More so than thus imbuing these bodies’ contingent parts, he locates human life in the motor activities that animate them, as in the last line above where the roving and desirous gaze of Leaves of Grass moves from shoulders past chest, hips, and genitals to the thighs that are in motion carrying the trunk. So here again, a self realized through his striding, meandering, or wandering. In “Children of Adam,” after the ninth canto depicting the woman who clung passionately to Whitman as once they wandered together, Whitman begins the eleventh by bringing that recollection into a present wherein he now wanders alone: “In cities now, modern, I wander.” And earlier, in the third canto, he imagines that “the expression of a well made man appears not only in his face, / It is in his limbs and joints also, it is curiously in the joints of his hips and wrists, / It is in his walk, the carriage of his neck, the flex of his waist and knees.” Indeed, “[t]o see him pass conveys as much as the best poem, perhaps more,” which is why a page later Whitman considers “[t]he march of firemen in their own costumes, the play of masculine muscle through clean-setting trousers and waist-straps” even as he resolves to “[s]wim with the swimmers, wrestle with wrestlers, march in line with the firemen, and pause, listen, and count.”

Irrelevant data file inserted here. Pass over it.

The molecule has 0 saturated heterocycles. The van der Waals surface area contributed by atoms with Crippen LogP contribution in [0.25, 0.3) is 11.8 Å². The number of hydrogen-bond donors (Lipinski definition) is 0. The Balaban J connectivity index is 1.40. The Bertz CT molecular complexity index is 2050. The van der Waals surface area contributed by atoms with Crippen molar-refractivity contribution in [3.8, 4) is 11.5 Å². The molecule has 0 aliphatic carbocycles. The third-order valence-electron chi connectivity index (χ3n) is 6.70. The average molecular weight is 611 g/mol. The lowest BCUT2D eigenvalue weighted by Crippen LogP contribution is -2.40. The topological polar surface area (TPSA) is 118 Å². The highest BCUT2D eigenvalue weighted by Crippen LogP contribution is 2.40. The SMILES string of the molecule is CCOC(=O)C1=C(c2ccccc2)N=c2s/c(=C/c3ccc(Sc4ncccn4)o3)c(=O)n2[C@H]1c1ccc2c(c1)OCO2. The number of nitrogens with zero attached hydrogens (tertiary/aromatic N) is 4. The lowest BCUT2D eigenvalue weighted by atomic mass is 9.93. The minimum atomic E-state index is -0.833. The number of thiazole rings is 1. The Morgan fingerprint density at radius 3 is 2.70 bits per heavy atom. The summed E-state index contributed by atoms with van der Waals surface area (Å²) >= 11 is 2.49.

Constitutional and pedestrian in multiple senses, these acts of ambulation tousle Whitman’s desires, which is why he also places their movements along a continuum with physical expressions of longing. In the second canto he imagines “the soft sliding of hands over me, and thrusting of fingers through my hair and beard, / […] the long-sustained kiss upon the mouth or bosom, / […] the close pressure that makes me or any man drunk, fainting with excess.” The motor activities of desire—kissing, caressing, thrusting—like the wandering to which he devotes so much other language in “Children of Adam,” are under the control of what cognitive neuroscientists now refer to as the somatic nervous system, corridors of neuromuscular activity within an individual’s conscious control. But other forms of corporeal activity augment Whitman’s catalogues of arousing embodiments by presenting sensory corporeal experience—especially sexual corporeal experience—along a range of embodied subjectivities. Whitman repeatedly twins descriptions of somatic motor activity with those of what neurologists designate as the autonomic nervous system, corporeal functions not under an individual’s conscious control—for example, in the male experience of arousal and erection. “The female form approaching,” he writes in the second canto: “I, pensive, love-flesh tremulous, aching.” As it would happen, later, in the fifth canto, Whitman depicts such autonomic activity as another form of wandering or roaming: